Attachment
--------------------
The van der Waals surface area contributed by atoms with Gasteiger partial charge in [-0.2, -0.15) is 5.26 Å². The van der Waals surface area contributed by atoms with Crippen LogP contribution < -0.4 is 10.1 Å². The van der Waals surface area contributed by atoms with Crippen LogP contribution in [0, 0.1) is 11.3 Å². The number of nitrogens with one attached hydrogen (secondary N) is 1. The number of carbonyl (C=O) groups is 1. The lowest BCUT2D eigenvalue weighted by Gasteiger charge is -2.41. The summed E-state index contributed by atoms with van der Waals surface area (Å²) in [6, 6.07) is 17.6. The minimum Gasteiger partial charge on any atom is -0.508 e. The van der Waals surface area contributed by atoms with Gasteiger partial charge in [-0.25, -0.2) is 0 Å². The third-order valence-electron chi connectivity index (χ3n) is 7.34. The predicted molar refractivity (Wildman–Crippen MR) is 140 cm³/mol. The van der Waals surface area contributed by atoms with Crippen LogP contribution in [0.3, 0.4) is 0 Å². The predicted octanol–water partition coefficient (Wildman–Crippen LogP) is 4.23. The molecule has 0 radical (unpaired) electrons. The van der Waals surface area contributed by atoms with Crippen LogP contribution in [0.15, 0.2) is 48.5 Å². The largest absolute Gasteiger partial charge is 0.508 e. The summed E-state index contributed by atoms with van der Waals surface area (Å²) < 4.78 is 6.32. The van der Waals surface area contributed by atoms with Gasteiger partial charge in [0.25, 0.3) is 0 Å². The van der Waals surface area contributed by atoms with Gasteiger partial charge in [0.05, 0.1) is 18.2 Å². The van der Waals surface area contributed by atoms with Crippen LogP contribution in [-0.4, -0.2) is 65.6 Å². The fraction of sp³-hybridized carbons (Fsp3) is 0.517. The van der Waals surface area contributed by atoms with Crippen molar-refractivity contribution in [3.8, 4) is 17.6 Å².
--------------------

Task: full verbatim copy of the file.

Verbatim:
The van der Waals surface area contributed by atoms with Gasteiger partial charge in [-0.2, -0.15) is 5.26 Å². The van der Waals surface area contributed by atoms with Crippen LogP contribution < -0.4 is 10.1 Å². The van der Waals surface area contributed by atoms with Crippen LogP contribution in [0, 0.1) is 11.3 Å². The number of nitrogens with one attached hydrogen (secondary N) is 1. The number of carbonyl (C=O) groups is 1. The lowest BCUT2D eigenvalue weighted by Gasteiger charge is -2.41. The summed E-state index contributed by atoms with van der Waals surface area (Å²) in [6, 6.07) is 17.6. The minimum Gasteiger partial charge on any atom is -0.508 e. The van der Waals surface area contributed by atoms with Gasteiger partial charge in [-0.25, -0.2) is 0 Å². The third-order valence-electron chi connectivity index (χ3n) is 7.34. The predicted molar refractivity (Wildman–Crippen MR) is 140 cm³/mol. The van der Waals surface area contributed by atoms with Crippen LogP contribution in [0.3, 0.4) is 0 Å². The predicted octanol–water partition coefficient (Wildman–Crippen LogP) is 4.23. The molecule has 0 radical (unpaired) electrons. The van der Waals surface area contributed by atoms with Crippen LogP contribution in [0.15, 0.2) is 48.5 Å². The largest absolute Gasteiger partial charge is 0.508 e. The summed E-state index contributed by atoms with van der Waals surface area (Å²) < 4.78 is 6.32. The van der Waals surface area contributed by atoms with Gasteiger partial charge in [0.25, 0.3) is 0 Å². The van der Waals surface area contributed by atoms with Gasteiger partial charge in [0.05, 0.1) is 18.2 Å². The van der Waals surface area contributed by atoms with Crippen LogP contribution in [-0.4, -0.2) is 65.6 Å². The fraction of sp³-hybridized carbons (Fsp3) is 0.517. The van der Waals surface area contributed by atoms with Crippen molar-refractivity contribution in [3.8, 4) is 17.6 Å².